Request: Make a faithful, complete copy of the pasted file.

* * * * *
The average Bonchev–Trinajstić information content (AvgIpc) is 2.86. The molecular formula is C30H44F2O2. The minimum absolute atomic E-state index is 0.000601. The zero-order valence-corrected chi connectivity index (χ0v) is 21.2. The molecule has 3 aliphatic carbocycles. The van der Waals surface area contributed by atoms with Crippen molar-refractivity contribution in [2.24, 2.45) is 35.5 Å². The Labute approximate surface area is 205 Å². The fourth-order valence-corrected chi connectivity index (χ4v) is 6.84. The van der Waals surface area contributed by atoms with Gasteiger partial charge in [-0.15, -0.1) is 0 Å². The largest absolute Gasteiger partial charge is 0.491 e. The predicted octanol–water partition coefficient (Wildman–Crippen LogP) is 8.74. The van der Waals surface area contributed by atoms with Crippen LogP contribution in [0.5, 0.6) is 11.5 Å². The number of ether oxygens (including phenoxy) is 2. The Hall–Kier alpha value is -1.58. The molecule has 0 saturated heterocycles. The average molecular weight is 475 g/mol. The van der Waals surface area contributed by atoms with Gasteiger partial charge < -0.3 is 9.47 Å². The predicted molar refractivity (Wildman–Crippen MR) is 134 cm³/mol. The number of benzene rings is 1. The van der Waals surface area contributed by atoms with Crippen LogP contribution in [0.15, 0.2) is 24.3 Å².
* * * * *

The average Bonchev–Trinajstić information content (AvgIpc) is 2.86. The molecular formula is C30H44F2O2. The minimum absolute atomic E-state index is 0.000601. The zero-order valence-corrected chi connectivity index (χ0v) is 21.2. The molecule has 3 aliphatic carbocycles. The van der Waals surface area contributed by atoms with Crippen molar-refractivity contribution in [2.24, 2.45) is 35.5 Å². The Labute approximate surface area is 205 Å². The fourth-order valence-corrected chi connectivity index (χ4v) is 6.84. The van der Waals surface area contributed by atoms with Gasteiger partial charge in [-0.15, -0.1) is 0 Å². The largest absolute Gasteiger partial charge is 0.491 e. The predicted octanol–water partition coefficient (Wildman–Crippen LogP) is 8.74. The van der Waals surface area contributed by atoms with Crippen LogP contribution in [0.5, 0.6) is 11.5 Å². The number of ether oxygens (including phenoxy) is 2. The Hall–Kier alpha value is -1.58. The molecule has 0 saturated heterocycles. The average molecular weight is 475 g/mol. The van der Waals surface area contributed by atoms with Gasteiger partial charge < -0.3 is 9.47 Å². The predicted molar refractivity (Wildman–Crippen MR) is 134 cm³/mol. The number of benzene rings is 1. The van der Waals surface area contributed by atoms with Crippen LogP contribution in [0.15, 0.2) is 24.3 Å².